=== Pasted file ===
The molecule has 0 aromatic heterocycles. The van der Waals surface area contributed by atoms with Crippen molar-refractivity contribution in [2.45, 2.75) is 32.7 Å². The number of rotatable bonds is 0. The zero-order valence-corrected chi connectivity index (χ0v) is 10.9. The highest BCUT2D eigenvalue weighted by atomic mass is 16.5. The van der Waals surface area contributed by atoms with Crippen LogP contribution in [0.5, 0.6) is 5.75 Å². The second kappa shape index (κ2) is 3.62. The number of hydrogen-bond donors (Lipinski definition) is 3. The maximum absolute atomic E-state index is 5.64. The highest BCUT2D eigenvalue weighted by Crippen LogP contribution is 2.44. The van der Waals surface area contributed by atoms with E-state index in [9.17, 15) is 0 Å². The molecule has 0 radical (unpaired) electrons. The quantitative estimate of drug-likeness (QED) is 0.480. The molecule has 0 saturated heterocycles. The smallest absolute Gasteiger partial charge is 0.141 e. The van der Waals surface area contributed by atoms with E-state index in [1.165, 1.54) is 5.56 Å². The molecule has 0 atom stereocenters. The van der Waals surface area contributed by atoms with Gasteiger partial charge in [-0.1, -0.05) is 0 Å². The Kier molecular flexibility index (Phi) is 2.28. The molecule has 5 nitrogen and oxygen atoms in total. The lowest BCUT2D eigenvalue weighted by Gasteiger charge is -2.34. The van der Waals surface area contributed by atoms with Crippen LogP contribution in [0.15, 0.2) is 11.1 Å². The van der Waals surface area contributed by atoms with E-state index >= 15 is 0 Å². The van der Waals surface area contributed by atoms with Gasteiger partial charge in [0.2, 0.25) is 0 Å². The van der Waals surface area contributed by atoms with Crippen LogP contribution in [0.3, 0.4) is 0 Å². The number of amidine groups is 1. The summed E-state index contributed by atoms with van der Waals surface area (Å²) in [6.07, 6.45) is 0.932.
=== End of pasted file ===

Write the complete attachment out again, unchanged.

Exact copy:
The molecule has 0 aromatic heterocycles. The van der Waals surface area contributed by atoms with Crippen molar-refractivity contribution in [2.45, 2.75) is 32.7 Å². The number of rotatable bonds is 0. The zero-order valence-corrected chi connectivity index (χ0v) is 10.9. The highest BCUT2D eigenvalue weighted by atomic mass is 16.5. The van der Waals surface area contributed by atoms with Crippen LogP contribution in [0.5, 0.6) is 5.75 Å². The second kappa shape index (κ2) is 3.62. The number of hydrogen-bond donors (Lipinski definition) is 3. The maximum absolute atomic E-state index is 5.64. The highest BCUT2D eigenvalue weighted by Crippen LogP contribution is 2.44. The van der Waals surface area contributed by atoms with E-state index in [9.17, 15) is 0 Å². The molecule has 0 radical (unpaired) electrons. The quantitative estimate of drug-likeness (QED) is 0.480. The molecule has 0 saturated heterocycles. The smallest absolute Gasteiger partial charge is 0.141 e. The van der Waals surface area contributed by atoms with E-state index in [1.165, 1.54) is 5.56 Å². The molecule has 0 atom stereocenters. The van der Waals surface area contributed by atoms with Gasteiger partial charge in [-0.1, -0.05) is 0 Å². The Kier molecular flexibility index (Phi) is 2.28. The molecule has 5 nitrogen and oxygen atoms in total. The lowest BCUT2D eigenvalue weighted by Gasteiger charge is -2.34. The van der Waals surface area contributed by atoms with Crippen LogP contribution in [0.15, 0.2) is 11.1 Å². The van der Waals surface area contributed by atoms with E-state index >= 15 is 0 Å². The van der Waals surface area contributed by atoms with Gasteiger partial charge in [0.2, 0.25) is 0 Å². The van der Waals surface area contributed by atoms with Crippen LogP contribution in [0.3, 0.4) is 0 Å². The number of amidine groups is 1. The summed E-state index contributed by atoms with van der Waals surface area (Å²) in [6.07, 6.45) is 0.932.